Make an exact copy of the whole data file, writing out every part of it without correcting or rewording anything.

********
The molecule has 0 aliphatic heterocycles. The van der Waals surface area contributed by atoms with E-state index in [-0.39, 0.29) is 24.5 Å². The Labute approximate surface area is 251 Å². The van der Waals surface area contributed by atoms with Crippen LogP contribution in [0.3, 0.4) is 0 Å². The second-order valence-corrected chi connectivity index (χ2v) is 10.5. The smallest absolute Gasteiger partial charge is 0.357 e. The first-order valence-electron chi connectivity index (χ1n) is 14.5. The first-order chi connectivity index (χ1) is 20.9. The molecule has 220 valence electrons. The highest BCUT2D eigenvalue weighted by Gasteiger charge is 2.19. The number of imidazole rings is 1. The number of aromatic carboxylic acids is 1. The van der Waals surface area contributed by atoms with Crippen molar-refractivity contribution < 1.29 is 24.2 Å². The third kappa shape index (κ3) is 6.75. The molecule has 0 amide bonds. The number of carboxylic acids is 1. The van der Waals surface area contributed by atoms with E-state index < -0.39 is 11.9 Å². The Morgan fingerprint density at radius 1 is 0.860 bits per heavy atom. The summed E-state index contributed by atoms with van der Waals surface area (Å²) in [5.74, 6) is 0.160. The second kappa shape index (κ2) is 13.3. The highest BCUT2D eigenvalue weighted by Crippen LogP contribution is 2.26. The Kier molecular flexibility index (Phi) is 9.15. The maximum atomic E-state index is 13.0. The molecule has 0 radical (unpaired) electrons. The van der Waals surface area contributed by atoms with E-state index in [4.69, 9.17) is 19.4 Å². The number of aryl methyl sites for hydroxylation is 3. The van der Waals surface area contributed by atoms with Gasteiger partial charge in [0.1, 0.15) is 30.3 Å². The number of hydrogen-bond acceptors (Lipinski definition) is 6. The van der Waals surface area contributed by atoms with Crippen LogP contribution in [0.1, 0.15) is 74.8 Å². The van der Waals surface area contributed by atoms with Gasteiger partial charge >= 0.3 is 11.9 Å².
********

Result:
The molecule has 0 aliphatic heterocycles. The van der Waals surface area contributed by atoms with E-state index in [-0.39, 0.29) is 24.5 Å². The Labute approximate surface area is 251 Å². The van der Waals surface area contributed by atoms with Crippen LogP contribution in [0.3, 0.4) is 0 Å². The second-order valence-corrected chi connectivity index (χ2v) is 10.5. The smallest absolute Gasteiger partial charge is 0.357 e. The first-order valence-electron chi connectivity index (χ1n) is 14.5. The first-order chi connectivity index (χ1) is 20.9. The molecule has 220 valence electrons. The highest BCUT2D eigenvalue weighted by Gasteiger charge is 2.19. The number of imidazole rings is 1. The number of aromatic carboxylic acids is 1. The van der Waals surface area contributed by atoms with Crippen molar-refractivity contribution < 1.29 is 24.2 Å². The third kappa shape index (κ3) is 6.75. The molecule has 0 amide bonds. The number of carboxylic acids is 1. The van der Waals surface area contributed by atoms with E-state index < -0.39 is 11.9 Å². The Morgan fingerprint density at radius 1 is 0.860 bits per heavy atom. The summed E-state index contributed by atoms with van der Waals surface area (Å²) in [5.74, 6) is 0.160. The second kappa shape index (κ2) is 13.3. The highest BCUT2D eigenvalue weighted by Crippen LogP contribution is 2.26. The Kier molecular flexibility index (Phi) is 9.15. The maximum atomic E-state index is 13.0. The molecule has 0 radical (unpaired) electrons. The van der Waals surface area contributed by atoms with E-state index in [4.69, 9.17) is 19.4 Å². The number of aryl methyl sites for hydroxylation is 3. The van der Waals surface area contributed by atoms with Gasteiger partial charge in [0.1, 0.15) is 30.3 Å². The number of hydrogen-bond acceptors (Lipinski definition) is 6. The van der Waals surface area contributed by atoms with Crippen LogP contribution in [0.1, 0.15) is 74.8 Å². The van der Waals surface area contributed by atoms with Gasteiger partial charge >= 0.3 is 11.9 Å².